The Waiting Game
Although sitting around with other mental patients before our respective appointments is technically not group therapy, I could not stand the silence and thought I'd test the water. Posing the question, "so why are you here" to a stranger, whose evident anxiety was further fueled by my conversational largesse and an inefficient air conditioner during this oppressively hot day, did not go over well. I received a galling smirk instead of a vocal response. She then picked up the office's copy of Journal of Trauma Medicine to escape my gaze because the only other choice was Modern Maturity, which had sweat stains all over it from the previous reader. I stared at my shoes for the remainder of our time together until my name was called.
I was in line waiting to purchase Twizzlers at RiteAid. An interruption in radio service prevented the store's muzak from pumping out impossibly softer versions of infamously soft light rock ballads. The man in the line adjacent to my right was clutching a hand cart loaded with typical sundries that were draped under the back ad of a health magazine that featured a photo of a rugged mountain climbing adventure. Up until I unplugged my television three weeks ago, I spent too much time committing to memory everything to ever come out of that box. Seeing the image of those brave men and women straddling the side of a mountain instantly conjured up the herpes medication TV commercial jingle. The one with that memorable line Taaake Chaarrge. I found myself excitedly whisper singing it aloud to fill the void left by the lack of muzak. Judging by the knowing grins of my fellow line waiters, they too were also quite familiar with this song's socially communicable charm.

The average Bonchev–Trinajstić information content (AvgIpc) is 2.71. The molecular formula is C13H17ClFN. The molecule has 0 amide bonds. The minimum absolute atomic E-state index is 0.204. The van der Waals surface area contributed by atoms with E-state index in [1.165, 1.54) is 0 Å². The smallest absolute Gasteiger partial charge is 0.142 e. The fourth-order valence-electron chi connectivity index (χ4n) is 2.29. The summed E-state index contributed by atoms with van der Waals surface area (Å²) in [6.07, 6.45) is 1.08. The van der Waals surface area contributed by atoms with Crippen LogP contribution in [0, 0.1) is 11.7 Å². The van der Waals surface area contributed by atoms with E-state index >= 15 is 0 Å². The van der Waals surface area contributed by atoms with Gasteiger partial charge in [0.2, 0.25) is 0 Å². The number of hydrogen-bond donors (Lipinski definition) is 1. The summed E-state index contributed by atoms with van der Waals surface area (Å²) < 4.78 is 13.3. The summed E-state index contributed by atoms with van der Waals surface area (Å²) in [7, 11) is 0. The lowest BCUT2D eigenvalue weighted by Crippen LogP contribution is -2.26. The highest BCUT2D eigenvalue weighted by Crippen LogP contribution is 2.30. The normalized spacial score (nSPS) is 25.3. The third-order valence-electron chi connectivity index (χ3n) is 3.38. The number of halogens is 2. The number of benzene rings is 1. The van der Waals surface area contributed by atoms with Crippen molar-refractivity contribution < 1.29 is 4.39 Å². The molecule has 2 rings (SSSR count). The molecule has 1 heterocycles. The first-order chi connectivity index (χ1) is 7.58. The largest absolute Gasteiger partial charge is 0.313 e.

The Last Pair
When I opened my underwear drawer, I winced at the heartrending sight of the last clean pair. This was once an elegantly innocent garment, purchased for its snow white crispness. Upon its third washing, the underwear was irrevocably marred by a brand new bright yellow dish towel that created a stain the unfortunate color of diabetic urine. Months ago when cleaning out my closet, I had set this pair aside for donation to the Salvation Army, but after vigilant contemplation I put it back in the drawer. I could not add to a poor man's misery in the humiliating task of used underwear shopping. So it has sat there for months until today to faithfully serve me its final call as my emergency pair.
The cooking gas has been shut off again in my tenement apartment due to persistent leaks in the building's ancient pipes. Up until this utility emergency, Plathian carbon monoxide poisoning had never been a part of my suicidal ideation roster. Finding a comfortable position to rest one's head in a grease smeared oven seems a terribly unsanitary way to spend a final moment. Normally, my exit plans involve traditional methods like sleeping pills and plastic dry cleaning garment bags. But I can't stop fixating on my oven, or rather, the lack of its destructive powers under the present circumstances.
For cooking, I've relied upon a cheap hot plate and an even cheaper toaster oven. Any suicidal thoughts involving the dinky cords of either gadget only fuels my impatience with ConEd’s inability to expedite the necessary repairs required to broaden my escape options if it should ever get too hot in my metaphoric kitchen.